Meaning – Research shows that for a CPD programme to have significant organisational or cultural change, it needs to last at least 2 terms. Within those two terms, there should be multiple, iterative activities following some initial input. Small amounts of repetition only have an impact on very specific and narrowly-defined processes, and one-off events do not have a positive impact.
When designing CPD processes, it should be considered that significant changes need to be planned for sustained, iterative change. One-off input should only be used for informing new information (e.g. what has changed to the exam syllabus this year) and small repetitions should be used for very focussed changes.
It should be noted spending more time alone does not necessarily mean improved outcomes – that time should be spent meaningfully!
Examples of what that would mean in practice
Every other Wednesday, pupils leave school 90 minutes earlier, and staff have dedicated time for their CPD. 80% of these sessions are allocated to Professional Learning Groups, where groups of staff focus on a particular pupil learning issue they would like to improve, or a strength they would like to develop.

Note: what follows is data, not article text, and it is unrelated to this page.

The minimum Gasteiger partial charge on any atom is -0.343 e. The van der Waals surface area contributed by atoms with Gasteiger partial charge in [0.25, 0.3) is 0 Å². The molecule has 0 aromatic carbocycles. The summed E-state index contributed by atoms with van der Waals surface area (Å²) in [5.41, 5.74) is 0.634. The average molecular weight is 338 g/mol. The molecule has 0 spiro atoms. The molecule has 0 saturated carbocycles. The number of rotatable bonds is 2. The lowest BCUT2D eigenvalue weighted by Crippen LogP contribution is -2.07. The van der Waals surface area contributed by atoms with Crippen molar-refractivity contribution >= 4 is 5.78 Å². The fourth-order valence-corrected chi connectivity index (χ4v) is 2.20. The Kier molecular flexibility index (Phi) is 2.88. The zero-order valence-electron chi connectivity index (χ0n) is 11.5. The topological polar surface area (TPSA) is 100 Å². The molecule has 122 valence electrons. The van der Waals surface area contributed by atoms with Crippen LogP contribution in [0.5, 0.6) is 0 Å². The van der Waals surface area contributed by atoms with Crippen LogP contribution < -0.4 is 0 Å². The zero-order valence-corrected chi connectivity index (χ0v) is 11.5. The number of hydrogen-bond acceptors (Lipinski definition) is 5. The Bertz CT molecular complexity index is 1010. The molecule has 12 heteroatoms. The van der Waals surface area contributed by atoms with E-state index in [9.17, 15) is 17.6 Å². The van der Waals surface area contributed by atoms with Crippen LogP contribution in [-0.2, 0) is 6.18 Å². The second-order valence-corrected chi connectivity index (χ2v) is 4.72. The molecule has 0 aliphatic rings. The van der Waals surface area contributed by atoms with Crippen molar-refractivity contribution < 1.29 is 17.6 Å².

The Professional Learning Groups include some input from external expertise at the beginning of the year, an opportunity to observe pupils and diagnose the specific needs of the pupils, some exploration and discussion of the evidence-base, an opportunity to try out new practice and then share findings and reflections, then adapt and improve practice.
The Focus section has more research and resources on iterative CPD programmes, as well as other resources around what content a CPD programme should include.
This page from the Processes and Structures of CPD section also has more resources around finding time for CPD.